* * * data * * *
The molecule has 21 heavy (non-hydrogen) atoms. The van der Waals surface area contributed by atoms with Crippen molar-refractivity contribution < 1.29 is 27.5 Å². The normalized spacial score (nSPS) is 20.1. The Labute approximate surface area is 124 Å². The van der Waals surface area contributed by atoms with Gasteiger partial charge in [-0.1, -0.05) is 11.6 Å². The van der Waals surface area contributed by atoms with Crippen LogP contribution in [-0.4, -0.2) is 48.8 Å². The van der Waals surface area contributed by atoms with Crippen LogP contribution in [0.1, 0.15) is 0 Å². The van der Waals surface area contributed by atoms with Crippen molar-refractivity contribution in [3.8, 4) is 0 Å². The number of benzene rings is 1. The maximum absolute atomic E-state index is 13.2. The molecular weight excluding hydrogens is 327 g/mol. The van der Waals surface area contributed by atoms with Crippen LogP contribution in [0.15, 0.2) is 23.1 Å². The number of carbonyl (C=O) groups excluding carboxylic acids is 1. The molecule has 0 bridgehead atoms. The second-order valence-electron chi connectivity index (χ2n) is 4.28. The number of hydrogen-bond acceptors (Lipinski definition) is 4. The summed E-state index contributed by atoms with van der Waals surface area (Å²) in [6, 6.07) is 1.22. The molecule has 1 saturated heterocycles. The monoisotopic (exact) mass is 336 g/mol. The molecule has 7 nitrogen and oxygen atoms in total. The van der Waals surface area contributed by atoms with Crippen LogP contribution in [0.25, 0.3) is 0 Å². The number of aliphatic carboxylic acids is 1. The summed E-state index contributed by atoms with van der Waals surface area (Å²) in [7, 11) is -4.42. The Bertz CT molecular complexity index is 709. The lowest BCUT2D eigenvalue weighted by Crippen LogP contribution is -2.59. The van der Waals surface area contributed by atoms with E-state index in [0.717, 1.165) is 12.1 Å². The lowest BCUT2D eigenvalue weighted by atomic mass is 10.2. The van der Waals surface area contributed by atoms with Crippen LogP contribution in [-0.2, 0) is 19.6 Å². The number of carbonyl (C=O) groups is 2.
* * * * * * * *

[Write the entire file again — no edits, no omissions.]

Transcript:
The molecule has 21 heavy (non-hydrogen) atoms. The van der Waals surface area contributed by atoms with Crippen molar-refractivity contribution < 1.29 is 27.5 Å². The normalized spacial score (nSPS) is 20.1. The Labute approximate surface area is 124 Å². The van der Waals surface area contributed by atoms with Gasteiger partial charge in [-0.1, -0.05) is 11.6 Å². The van der Waals surface area contributed by atoms with Crippen LogP contribution in [-0.4, -0.2) is 48.8 Å². The van der Waals surface area contributed by atoms with Crippen LogP contribution in [0.1, 0.15) is 0 Å². The van der Waals surface area contributed by atoms with Crippen molar-refractivity contribution in [3.8, 4) is 0 Å². The number of benzene rings is 1. The maximum absolute atomic E-state index is 13.2. The molecular weight excluding hydrogens is 327 g/mol. The van der Waals surface area contributed by atoms with Crippen LogP contribution in [0.15, 0.2) is 23.1 Å². The number of carbonyl (C=O) groups excluding carboxylic acids is 1. The molecule has 0 bridgehead atoms. The second-order valence-electron chi connectivity index (χ2n) is 4.28. The number of hydrogen-bond acceptors (Lipinski definition) is 4. The summed E-state index contributed by atoms with van der Waals surface area (Å²) in [6, 6.07) is 1.22. The molecule has 1 saturated heterocycles. The monoisotopic (exact) mass is 336 g/mol. The molecule has 7 nitrogen and oxygen atoms in total. The van der Waals surface area contributed by atoms with Crippen LogP contribution in [0.25, 0.3) is 0 Å². The number of aliphatic carboxylic acids is 1. The summed E-state index contributed by atoms with van der Waals surface area (Å²) in [7, 11) is -4.42. The Bertz CT molecular complexity index is 709. The lowest BCUT2D eigenvalue weighted by Crippen LogP contribution is -2.59. The van der Waals surface area contributed by atoms with E-state index in [0.717, 1.165) is 12.1 Å². The lowest BCUT2D eigenvalue weighted by atomic mass is 10.2. The van der Waals surface area contributed by atoms with Crippen LogP contribution in [-0.2, 0) is 19.6 Å². The number of carbonyl (C=O) groups is 2.